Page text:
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Introduction to Econometrics, Brief Edition 1st Edition
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From the Back Cover
Introduction and Review:Economic Questions and Data; Review of Probability; Review of Statistics.Fundamentals of Regression Analysis:Linear Regression with One Regressor; Regression with a Single Regressor: Hypothesis Tests and Confidence Intervals in the Single-Regressor Model; Linear Regression with Multiple Regressors; Hypothesis Tests and Confidence Intervals in the Multiple Regressor Model; Nonlinear Regression Functions; Assessing Studies Based on Multiple Regression; Conducting a Regression Study Using Economic Data.
MARKET: For all readers interested in econometrics.
About the Author
Mark Watson is the Howard Harrison and Gabrielle Snyder Beck Professor of Economics and Public Affairs at Princeton University and a research associate at the National Bureau of Economic Research. He is a fellow of the American Academy of Arts and Sciences and of the Econometric Society. His research focuses on time-series econometrics, empirical macroeconomics, and macroeconomic forecasting. He has served as a consultant for the Federal Reserve Banks of Chicago and Richmond. Before coming to Princeton, Watson served on the economics faculty at Harvard and Northwestern. Watson did his undergraduate work at Pierce Junior College and California State University at Northridge, completed his Ph.D. at the University of California at San Diego, and holds on honorary doctorate from the University of Bern.
Top Customer Reviews
As it is, the book does a good job of covering basic issues essential to using OLS regression for applied work in most institutional settings. The book is written so that students find it more accessible than other texts, though most still find it pretty heavy going. The book is replete with graphs and charts, clarifying important issues. Examples are numerous and instructive, as are questions for students to answer and problems for them to solve.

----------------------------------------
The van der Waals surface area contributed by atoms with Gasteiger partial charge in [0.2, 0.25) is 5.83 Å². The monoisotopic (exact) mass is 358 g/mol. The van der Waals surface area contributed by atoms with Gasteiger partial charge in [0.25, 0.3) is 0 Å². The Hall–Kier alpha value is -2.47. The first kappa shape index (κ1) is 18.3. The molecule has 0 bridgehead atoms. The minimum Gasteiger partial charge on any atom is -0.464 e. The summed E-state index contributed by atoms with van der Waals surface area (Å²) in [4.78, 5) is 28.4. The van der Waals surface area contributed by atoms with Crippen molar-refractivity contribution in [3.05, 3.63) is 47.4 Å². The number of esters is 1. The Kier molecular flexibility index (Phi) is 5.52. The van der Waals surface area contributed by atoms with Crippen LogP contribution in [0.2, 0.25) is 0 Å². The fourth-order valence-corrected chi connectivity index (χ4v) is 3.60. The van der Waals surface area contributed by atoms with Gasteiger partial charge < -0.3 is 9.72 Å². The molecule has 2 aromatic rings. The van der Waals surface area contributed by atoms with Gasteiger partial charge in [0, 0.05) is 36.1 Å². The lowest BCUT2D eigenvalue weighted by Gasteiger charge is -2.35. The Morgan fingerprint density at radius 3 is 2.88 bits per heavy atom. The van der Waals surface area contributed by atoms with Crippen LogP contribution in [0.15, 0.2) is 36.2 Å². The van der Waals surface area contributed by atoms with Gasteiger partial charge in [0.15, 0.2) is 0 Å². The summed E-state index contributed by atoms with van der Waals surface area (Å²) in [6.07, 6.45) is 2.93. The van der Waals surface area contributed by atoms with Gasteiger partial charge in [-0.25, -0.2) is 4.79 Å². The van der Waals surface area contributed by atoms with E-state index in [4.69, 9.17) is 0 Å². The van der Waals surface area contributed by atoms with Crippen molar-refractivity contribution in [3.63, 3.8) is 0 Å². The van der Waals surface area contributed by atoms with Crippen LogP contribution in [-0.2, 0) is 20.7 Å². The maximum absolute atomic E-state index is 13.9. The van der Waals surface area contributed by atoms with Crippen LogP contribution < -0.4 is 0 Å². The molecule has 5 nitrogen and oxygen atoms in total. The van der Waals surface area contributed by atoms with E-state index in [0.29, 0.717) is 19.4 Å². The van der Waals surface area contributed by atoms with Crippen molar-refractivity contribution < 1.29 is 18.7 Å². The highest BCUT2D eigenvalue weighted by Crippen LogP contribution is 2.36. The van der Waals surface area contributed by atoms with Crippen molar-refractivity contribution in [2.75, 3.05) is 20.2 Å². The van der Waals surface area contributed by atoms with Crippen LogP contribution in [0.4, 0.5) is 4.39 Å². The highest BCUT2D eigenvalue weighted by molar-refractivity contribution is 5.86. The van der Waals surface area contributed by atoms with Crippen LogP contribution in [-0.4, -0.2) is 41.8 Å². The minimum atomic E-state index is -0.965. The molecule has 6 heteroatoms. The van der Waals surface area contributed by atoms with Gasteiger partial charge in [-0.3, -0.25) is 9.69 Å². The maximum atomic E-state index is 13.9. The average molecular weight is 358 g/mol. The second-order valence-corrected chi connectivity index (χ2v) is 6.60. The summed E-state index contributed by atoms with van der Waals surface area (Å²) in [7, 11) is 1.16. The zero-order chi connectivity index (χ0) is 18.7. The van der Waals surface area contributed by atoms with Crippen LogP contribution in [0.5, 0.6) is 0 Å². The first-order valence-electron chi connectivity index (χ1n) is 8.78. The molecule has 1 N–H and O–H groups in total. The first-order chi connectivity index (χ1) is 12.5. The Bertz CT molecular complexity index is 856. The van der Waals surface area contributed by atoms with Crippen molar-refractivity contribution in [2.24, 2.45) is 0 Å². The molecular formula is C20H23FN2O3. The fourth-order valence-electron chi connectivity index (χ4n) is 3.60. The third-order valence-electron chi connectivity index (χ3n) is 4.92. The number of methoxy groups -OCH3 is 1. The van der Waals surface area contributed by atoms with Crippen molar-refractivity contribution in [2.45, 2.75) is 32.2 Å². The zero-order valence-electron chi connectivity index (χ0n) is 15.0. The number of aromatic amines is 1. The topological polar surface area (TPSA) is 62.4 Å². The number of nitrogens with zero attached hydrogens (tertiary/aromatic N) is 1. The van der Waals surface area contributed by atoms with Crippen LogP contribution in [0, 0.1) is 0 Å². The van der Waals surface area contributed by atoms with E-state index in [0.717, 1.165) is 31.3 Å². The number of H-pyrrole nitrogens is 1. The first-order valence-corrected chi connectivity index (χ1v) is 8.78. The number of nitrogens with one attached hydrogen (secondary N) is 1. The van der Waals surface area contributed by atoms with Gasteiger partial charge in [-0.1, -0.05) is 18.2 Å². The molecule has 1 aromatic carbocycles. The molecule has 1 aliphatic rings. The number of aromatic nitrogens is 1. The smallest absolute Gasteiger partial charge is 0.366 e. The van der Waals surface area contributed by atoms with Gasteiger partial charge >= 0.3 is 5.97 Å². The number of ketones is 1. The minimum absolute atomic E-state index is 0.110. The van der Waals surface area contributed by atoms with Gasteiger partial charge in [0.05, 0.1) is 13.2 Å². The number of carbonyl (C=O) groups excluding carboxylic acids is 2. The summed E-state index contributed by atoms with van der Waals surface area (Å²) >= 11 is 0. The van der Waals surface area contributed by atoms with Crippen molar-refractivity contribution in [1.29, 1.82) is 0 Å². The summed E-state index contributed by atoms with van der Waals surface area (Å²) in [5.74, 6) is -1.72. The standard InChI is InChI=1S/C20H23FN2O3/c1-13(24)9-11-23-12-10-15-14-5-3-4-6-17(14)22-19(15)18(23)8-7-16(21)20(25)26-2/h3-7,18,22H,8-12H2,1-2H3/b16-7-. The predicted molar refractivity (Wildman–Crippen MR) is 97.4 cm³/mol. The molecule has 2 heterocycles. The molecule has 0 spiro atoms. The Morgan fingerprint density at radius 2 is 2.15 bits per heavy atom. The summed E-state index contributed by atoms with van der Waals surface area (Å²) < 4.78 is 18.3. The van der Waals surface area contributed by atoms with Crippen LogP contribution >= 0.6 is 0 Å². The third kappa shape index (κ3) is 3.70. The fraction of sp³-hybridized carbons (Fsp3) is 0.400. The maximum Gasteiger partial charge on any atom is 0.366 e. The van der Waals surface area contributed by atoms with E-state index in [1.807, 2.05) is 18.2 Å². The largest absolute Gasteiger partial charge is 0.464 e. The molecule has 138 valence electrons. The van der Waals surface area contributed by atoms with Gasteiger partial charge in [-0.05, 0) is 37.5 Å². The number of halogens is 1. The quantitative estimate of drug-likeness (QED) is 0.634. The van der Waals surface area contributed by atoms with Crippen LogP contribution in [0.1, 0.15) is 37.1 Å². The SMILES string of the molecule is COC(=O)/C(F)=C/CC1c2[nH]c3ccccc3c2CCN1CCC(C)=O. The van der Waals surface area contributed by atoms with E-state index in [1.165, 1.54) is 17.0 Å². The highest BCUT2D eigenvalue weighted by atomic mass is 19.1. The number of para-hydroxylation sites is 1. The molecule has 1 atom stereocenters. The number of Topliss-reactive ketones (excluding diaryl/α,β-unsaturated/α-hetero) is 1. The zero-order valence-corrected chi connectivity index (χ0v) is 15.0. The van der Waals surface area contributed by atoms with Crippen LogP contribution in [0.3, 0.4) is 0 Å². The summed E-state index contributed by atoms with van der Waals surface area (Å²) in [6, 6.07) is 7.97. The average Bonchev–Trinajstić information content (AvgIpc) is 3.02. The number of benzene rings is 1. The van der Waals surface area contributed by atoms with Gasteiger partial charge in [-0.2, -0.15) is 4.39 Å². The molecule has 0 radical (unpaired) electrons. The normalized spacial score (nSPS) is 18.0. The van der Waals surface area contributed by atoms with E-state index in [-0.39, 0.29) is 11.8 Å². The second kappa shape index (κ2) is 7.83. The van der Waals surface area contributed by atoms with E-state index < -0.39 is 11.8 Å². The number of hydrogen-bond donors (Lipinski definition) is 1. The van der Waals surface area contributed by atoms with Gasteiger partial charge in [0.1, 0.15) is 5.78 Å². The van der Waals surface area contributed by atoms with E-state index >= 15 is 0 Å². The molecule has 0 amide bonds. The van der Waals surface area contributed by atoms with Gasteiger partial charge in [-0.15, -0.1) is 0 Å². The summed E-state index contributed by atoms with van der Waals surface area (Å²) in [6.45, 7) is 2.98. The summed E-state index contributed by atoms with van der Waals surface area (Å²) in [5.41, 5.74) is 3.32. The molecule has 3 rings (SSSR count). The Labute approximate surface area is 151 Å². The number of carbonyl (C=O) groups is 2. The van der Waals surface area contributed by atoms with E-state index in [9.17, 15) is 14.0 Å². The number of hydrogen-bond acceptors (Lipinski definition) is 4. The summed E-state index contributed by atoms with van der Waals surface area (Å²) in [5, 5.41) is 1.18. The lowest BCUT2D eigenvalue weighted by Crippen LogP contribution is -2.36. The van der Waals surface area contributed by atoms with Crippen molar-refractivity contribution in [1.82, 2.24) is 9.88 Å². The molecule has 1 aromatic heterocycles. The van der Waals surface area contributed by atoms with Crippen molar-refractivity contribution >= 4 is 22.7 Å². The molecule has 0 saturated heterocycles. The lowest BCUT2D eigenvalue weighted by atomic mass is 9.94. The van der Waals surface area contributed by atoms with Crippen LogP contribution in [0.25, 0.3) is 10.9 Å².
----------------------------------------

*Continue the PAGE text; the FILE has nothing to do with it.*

More and more academic majors are requiring their students to gain a working knowledge of regression analysis. Stock and Watson's book makes that task less onerous, and it recognizes that most students will not have to go beyond the core topics needed to work with useful but relatively simple models. A good book.
Leaves much to be desired... I was lost in the lectures, so this book got me through some of the concepts, but it could have been better. (In comparison, for a previous stat course I used the book 'Statistics' by Freedman, which used excellent visuals and graphs to really drive the points home.)
If you have another option, take that option. If not, supplement (or supplant) with another book or online resources.
My biggest gripe is that there are few examples. I really took this for granted, and didn't notice how important it was until they were taken out. In classes like math, you can easily get lost in all the notation in each formula. Examples are important because they show you how to use that formula in a real application. The book lacks examples, and this really makes it harder to understand what Stock and Watson are talkin about.
Another thing I'd like are answers to their problems. This is just useful so that you can check whether you are doing the problems at the end of the chapter right. Otherwise, you're completely clueless on how well you are doing.
Most Recent Customer Reviews
Used this book in my Econometrics course. The chapters flowed together well in a natural progression starting with a review of basic statistics and probability, then linear... Read morePublished 20 days ago by Ankur Kansal
Good introductory text. Provides good overview and helps drive home main ideas behind the math.Published 5 months ago by Amazon Customer
The book was came with the binding nearly torn all the way off, but I guess that's the risk of buying used. Otherwise, it's a pretty standard textbook.Published 6 months ago by Amazon Customer
Great book. Even though a difficult concept, they simplify it while still retaining import substance.Published 10 months ago by Alejandra Gimenez